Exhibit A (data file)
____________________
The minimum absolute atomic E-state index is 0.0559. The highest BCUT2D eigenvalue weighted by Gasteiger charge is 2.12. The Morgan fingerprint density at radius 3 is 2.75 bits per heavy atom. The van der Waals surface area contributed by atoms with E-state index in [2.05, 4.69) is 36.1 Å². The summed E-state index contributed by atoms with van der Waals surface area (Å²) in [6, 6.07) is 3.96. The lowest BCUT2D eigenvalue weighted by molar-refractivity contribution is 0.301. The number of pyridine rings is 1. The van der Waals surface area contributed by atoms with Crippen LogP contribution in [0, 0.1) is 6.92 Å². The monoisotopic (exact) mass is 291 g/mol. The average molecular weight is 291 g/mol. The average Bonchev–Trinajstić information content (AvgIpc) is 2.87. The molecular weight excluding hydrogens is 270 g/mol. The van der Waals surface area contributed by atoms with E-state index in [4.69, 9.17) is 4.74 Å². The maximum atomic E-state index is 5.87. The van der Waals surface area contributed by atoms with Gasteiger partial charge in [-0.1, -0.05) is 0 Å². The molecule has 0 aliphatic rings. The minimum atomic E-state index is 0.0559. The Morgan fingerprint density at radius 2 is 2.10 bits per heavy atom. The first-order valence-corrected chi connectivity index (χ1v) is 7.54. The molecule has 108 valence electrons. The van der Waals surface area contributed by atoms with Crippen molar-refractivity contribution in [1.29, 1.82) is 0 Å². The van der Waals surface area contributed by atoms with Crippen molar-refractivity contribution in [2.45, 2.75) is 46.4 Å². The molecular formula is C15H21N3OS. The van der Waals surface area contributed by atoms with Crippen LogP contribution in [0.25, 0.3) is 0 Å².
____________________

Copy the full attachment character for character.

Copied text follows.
The minimum absolute atomic E-state index is 0.0559. The highest BCUT2D eigenvalue weighted by Gasteiger charge is 2.12. The Morgan fingerprint density at radius 3 is 2.75 bits per heavy atom. The van der Waals surface area contributed by atoms with E-state index in [2.05, 4.69) is 36.1 Å². The summed E-state index contributed by atoms with van der Waals surface area (Å²) in [6, 6.07) is 3.96. The lowest BCUT2D eigenvalue weighted by molar-refractivity contribution is 0.301. The number of pyridine rings is 1. The van der Waals surface area contributed by atoms with Crippen LogP contribution in [0, 0.1) is 6.92 Å². The monoisotopic (exact) mass is 291 g/mol. The average molecular weight is 291 g/mol. The average Bonchev–Trinajstić information content (AvgIpc) is 2.87. The molecular weight excluding hydrogens is 270 g/mol. The van der Waals surface area contributed by atoms with E-state index in [4.69, 9.17) is 4.74 Å². The maximum atomic E-state index is 5.87. The van der Waals surface area contributed by atoms with Gasteiger partial charge in [-0.1, -0.05) is 0 Å². The molecule has 0 aliphatic rings. The minimum atomic E-state index is 0.0559. The Morgan fingerprint density at radius 2 is 2.10 bits per heavy atom. The first-order valence-corrected chi connectivity index (χ1v) is 7.54. The molecule has 108 valence electrons. The van der Waals surface area contributed by atoms with Crippen molar-refractivity contribution in [1.29, 1.82) is 0 Å². The van der Waals surface area contributed by atoms with Crippen molar-refractivity contribution in [2.45, 2.75) is 46.4 Å². The molecular formula is C15H21N3OS. The van der Waals surface area contributed by atoms with Crippen LogP contribution in [0.25, 0.3) is 0 Å².